• 7 years ago

      [quote<]Most likely, I am buying and will continue to buy the products that Apple will continue to copy...;)[/quote<] What hardware do you use? [quote<]and now Apple sells only an x86 clone desktop which is neither designed nor manufactured by Apple[/quote<] Who designs Apple products? [quote<]Apple copied them to such an extent that it even provides a standard software utility inside of OS X that allows any desktop Mac user to install and run Windows natively on any desktop Mac.[/quote<] No way! Get out! Thank goodness you are keeping us informed.

      • TakinYourPoints
      • 7 years ago

      The only thing more amazing than your delusion is the length of your mind numbing posts. Holy crap.

      • TakinYourPoints
      • 7 years ago

      [quote<]But then, this is exactly why I don't buy laptops, Apple's or anyone else's...;) In portable computing, being portable is top priority. Everything else is a distant second, third, fourth and fifth place consideration, including value per dollar spent.[/quote<] We get it, you don't leave the house and spend most of your time writing ridiculous posts. Your above comment says a lot about how limited your viewpoint is. How are portability and value mutually exclusive? The whole point, at least for those of us who actually work, is power and portability in a single package.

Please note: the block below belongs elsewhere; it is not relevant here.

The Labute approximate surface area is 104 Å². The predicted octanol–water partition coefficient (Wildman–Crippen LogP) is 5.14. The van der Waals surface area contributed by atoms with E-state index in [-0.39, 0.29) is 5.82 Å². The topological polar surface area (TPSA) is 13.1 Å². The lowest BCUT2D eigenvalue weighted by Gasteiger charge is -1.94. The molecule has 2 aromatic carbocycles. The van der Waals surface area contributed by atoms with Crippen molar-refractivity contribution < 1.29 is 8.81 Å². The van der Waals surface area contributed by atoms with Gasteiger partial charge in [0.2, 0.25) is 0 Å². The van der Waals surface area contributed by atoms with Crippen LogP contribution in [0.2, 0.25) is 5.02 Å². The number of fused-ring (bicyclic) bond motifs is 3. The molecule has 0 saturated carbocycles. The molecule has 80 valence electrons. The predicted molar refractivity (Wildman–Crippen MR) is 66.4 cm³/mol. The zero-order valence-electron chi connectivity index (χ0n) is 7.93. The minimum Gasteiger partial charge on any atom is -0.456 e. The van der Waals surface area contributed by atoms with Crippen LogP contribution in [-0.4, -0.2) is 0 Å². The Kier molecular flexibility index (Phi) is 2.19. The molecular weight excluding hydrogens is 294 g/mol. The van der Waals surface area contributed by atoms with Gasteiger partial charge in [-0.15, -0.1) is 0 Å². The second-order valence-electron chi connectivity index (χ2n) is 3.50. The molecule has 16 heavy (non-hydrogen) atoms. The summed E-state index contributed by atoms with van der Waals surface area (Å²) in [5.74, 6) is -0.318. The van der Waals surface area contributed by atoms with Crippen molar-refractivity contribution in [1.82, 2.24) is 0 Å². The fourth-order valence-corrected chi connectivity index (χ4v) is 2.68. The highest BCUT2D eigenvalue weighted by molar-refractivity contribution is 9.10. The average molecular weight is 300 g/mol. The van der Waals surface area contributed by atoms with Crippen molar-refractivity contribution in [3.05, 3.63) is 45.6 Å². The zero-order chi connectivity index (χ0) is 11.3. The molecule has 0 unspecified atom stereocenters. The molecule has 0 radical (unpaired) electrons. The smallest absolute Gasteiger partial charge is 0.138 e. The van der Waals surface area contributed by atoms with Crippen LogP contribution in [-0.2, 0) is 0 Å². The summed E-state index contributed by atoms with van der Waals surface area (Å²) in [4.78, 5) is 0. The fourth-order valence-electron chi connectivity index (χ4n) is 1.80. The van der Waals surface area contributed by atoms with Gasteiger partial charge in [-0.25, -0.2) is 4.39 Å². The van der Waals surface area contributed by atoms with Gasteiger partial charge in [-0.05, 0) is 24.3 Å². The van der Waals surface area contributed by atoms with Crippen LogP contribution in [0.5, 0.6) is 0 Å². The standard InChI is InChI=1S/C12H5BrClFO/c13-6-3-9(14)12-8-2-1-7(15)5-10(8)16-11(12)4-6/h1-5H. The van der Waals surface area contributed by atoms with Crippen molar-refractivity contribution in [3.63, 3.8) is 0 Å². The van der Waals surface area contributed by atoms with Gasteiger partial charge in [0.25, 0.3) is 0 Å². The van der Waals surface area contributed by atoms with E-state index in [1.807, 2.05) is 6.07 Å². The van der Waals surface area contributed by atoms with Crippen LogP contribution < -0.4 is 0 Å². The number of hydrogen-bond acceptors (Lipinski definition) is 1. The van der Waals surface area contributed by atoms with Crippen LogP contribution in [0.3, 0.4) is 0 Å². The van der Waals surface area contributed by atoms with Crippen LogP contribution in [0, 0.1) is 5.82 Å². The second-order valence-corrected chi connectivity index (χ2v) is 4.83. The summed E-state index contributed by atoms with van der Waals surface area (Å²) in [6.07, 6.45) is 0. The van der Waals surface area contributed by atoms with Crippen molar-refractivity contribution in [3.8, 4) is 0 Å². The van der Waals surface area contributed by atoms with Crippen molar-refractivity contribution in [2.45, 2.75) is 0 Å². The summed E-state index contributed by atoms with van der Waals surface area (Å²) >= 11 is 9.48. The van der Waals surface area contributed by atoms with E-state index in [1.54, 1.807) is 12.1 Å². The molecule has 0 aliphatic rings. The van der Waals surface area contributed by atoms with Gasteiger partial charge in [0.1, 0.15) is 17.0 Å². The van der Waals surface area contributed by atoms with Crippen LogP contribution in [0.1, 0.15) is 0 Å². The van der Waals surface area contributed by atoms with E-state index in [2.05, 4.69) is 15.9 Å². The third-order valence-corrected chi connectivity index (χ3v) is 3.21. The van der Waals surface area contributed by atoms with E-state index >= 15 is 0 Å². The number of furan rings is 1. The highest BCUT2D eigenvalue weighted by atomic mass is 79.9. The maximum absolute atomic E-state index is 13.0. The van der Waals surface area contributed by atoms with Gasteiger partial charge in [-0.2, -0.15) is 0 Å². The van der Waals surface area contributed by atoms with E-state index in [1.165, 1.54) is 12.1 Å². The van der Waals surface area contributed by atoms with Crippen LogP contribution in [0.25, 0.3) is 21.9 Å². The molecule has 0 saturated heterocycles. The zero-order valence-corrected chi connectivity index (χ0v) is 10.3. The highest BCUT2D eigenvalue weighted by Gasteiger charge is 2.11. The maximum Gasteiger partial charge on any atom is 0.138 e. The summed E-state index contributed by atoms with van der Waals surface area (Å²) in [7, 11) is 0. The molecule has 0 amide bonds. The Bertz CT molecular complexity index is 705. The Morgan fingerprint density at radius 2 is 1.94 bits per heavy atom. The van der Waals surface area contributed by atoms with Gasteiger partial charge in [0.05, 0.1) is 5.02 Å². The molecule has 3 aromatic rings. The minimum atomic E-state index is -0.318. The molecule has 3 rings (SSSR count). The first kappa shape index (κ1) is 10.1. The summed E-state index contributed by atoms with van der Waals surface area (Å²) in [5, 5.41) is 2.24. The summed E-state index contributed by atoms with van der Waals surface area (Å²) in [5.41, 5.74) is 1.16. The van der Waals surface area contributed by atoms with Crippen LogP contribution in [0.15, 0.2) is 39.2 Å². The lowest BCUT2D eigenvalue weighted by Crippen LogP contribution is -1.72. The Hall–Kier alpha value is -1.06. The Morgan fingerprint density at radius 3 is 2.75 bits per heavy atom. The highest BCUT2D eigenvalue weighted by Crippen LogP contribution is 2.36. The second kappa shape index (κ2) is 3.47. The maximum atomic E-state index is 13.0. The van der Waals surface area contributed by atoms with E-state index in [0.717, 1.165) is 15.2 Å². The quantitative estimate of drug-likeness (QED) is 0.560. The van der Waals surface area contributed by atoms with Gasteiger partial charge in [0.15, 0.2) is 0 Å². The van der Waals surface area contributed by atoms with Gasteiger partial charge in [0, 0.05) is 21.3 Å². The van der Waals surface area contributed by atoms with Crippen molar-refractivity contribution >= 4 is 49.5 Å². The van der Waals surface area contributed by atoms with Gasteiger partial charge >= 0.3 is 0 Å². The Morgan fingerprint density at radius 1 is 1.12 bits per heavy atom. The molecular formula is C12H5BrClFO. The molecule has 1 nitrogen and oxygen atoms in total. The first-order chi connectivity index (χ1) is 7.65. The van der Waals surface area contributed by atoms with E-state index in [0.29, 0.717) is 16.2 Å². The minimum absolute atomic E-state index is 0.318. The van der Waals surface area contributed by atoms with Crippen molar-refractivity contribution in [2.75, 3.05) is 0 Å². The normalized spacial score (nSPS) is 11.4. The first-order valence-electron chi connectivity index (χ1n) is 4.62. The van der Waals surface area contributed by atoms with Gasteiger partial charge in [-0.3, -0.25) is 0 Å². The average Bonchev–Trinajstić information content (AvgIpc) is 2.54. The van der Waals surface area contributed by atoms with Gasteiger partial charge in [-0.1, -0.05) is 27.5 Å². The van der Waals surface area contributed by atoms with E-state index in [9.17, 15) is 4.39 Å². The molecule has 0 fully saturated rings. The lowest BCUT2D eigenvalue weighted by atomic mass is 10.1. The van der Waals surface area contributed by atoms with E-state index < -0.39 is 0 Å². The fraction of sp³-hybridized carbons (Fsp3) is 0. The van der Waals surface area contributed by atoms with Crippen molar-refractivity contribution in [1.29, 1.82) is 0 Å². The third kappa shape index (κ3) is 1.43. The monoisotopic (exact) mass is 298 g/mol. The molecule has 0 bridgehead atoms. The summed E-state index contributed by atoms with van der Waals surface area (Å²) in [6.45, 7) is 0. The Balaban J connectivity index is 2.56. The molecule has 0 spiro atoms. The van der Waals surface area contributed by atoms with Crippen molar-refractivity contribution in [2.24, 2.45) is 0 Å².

• Corrado
    • 7 years ago

    Does anyone else find it odd that the retina MBPs are listed on EPEATs site as EPEAT Gold approved? Every Apple Notebook has 21 points on the scale. Dell, Sony, Asus and Samsung have none with more. HP has 1 out of 90 with more (22). The only notable company with any amount of laptops that have more than 21pts is Lenovo, which maxes out at 23.

    [url<]http://ww2.epeat.net/PublicSearchResults.aspx?return=pm&epeatcountryid=1&ProductType=3&manufacturer=32[/url<]

    • windwalker
    • 7 years ago

    Everybody got what they wanted:

    Apple have all their computers, including the Retina MacBook Pro on the EPEAT list.
    They also got EPEAT to admit their standards are outdated and to pledge to move faster in updating them and to better account for design innovation in the future.